The PNS response, (the body response) is kind of akin to a fever but mentally wired. Your sense of temperature is all messed up, so you sweat feel cold etc, and the seratonin surge can make u feel good sometimes. You might get an adrenaline rush, or just everything feels weird to the touch. If you take enough you can surpass a lot of this, to thw point where you are tripping so hard you dont even realize your body anymore, because your so focused on the incredible trip your mind is going through. Fun stuff. Dont bite off more than your brain can chew, some people just flip at that point.
curiousjorge66: What’s the worst form of bad trip can happen when you take it or take bad lsd?
Forklosure: It does not really cause hallucinations. Things may be exaggerated, colors may be different, things may have trails. Sometimes things appear to be breathing, but it’s not like you see little green men walking around.
mdi5c0rd: Your brain is a complex supercomputer that has evolved to process the information that is relevant to its survival and abandon information that has no apparent benefit – hence you forget dreams, your mind simply believes that that information is irrelevant. Unconsciously, you absorb immense amounts of information every millisecond, but because you have already taught your brain specific patterns of informational analysis from empirical knowledge (both yourself and your ancestors evolutionarily), your brain just analyzes what it needs, and doesn’t pay attention to what it doesn’t. Think of it as a filter.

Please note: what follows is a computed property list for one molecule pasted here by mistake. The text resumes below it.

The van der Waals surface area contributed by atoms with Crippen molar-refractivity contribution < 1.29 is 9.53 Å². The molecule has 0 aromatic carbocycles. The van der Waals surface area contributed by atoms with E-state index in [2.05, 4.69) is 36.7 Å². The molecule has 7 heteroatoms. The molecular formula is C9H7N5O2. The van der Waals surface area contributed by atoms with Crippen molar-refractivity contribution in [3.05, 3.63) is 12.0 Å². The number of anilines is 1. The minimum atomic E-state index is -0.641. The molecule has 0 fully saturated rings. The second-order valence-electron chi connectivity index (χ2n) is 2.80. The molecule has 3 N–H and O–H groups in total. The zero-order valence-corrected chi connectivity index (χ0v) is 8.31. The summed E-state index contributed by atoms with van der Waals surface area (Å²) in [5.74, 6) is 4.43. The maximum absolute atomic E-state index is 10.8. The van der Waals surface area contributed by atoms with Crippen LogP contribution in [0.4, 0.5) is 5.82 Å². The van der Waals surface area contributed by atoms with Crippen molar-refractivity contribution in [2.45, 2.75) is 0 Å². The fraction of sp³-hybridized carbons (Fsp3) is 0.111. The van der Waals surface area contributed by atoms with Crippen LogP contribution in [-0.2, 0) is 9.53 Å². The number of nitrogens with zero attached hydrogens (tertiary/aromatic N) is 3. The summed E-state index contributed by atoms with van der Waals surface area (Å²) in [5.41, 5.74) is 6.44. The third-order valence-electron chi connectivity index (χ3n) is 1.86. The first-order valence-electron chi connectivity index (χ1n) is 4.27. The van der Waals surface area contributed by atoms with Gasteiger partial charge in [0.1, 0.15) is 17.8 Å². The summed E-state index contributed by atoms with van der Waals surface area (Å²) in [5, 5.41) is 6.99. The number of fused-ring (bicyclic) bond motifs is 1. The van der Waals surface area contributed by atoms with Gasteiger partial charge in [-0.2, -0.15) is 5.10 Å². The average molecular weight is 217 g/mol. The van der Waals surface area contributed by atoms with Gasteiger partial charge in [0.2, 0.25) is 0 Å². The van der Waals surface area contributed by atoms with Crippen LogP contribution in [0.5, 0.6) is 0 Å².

What LSD does is it gets rid of this filter by fucking around with the balance of your basic, most primal hormones that your brain has learned to keep in a specific ratio evolutionarily. Thereby, suddenly your brain starts overanalyzing every little piece of information it gets to the fullest. This is why you start seeing objects as if from a different dimension, your body feels as though its tiny, but your limbs are huge, you start seeing how peoples faces blush with every heartbeat, you ‘feel’ their vibes and thoughts, you see colors that don’t exist, you start ‘seeing’ sound waves. In reality it is just your brain attempting to analyze all the information that it *can* analyze, but doesn’t because it never needed to to survive. Suddenly your thoughts might merge because a tiny thing reminded you of something and you start seeing a weird aggregated image of a real life object. For example: you see a christmas tree with lights, that reminds you of a time when you were sitting next to your grandfather years ago next to a fireplace with a christmas tree in the background. You get a feeling of warmth and suddenly you might hallucinate that your TV became a fireplace. You blink once or twice and its a TV again.